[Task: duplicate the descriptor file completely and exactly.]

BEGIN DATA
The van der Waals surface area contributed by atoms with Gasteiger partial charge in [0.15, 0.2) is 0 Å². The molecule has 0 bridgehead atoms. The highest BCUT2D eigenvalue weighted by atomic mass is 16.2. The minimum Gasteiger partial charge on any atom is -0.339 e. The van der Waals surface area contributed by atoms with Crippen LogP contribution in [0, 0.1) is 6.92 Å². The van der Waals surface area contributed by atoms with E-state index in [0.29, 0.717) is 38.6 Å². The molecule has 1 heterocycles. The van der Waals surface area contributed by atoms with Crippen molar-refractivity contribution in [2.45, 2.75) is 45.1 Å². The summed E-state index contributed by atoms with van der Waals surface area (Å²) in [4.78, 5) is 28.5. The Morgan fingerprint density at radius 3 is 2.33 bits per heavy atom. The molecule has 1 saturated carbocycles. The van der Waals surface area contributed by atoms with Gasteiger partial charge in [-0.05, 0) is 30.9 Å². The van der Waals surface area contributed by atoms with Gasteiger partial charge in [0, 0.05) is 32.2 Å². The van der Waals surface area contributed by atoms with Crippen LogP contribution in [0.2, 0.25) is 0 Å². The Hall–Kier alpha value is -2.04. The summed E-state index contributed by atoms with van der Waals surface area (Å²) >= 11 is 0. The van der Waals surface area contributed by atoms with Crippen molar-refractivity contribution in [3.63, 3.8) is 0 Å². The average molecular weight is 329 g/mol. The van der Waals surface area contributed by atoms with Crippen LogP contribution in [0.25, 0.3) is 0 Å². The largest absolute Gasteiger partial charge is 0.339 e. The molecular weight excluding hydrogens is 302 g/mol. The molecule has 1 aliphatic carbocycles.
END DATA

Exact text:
The van der Waals surface area contributed by atoms with Gasteiger partial charge in [0.15, 0.2) is 0 Å². The molecule has 0 bridgehead atoms. The highest BCUT2D eigenvalue weighted by atomic mass is 16.2. The minimum Gasteiger partial charge on any atom is -0.339 e. The van der Waals surface area contributed by atoms with Crippen LogP contribution in [0, 0.1) is 6.92 Å². The van der Waals surface area contributed by atoms with E-state index in [0.29, 0.717) is 38.6 Å². The molecule has 1 heterocycles. The van der Waals surface area contributed by atoms with Crippen molar-refractivity contribution in [2.45, 2.75) is 45.1 Å². The summed E-state index contributed by atoms with van der Waals surface area (Å²) in [4.78, 5) is 28.5. The Morgan fingerprint density at radius 3 is 2.33 bits per heavy atom. The molecule has 1 saturated carbocycles. The van der Waals surface area contributed by atoms with Gasteiger partial charge in [-0.05, 0) is 30.9 Å². The van der Waals surface area contributed by atoms with Gasteiger partial charge in [0, 0.05) is 32.2 Å². The van der Waals surface area contributed by atoms with Crippen LogP contribution in [0.2, 0.25) is 0 Å². The Hall–Kier alpha value is -2.04. The summed E-state index contributed by atoms with van der Waals surface area (Å²) >= 11 is 0. The van der Waals surface area contributed by atoms with Crippen molar-refractivity contribution in [3.63, 3.8) is 0 Å². The average molecular weight is 329 g/mol. The van der Waals surface area contributed by atoms with Crippen LogP contribution in [0.25, 0.3) is 0 Å². The largest absolute Gasteiger partial charge is 0.339 e. The molecular weight excluding hydrogens is 302 g/mol. The molecule has 1 aliphatic carbocycles.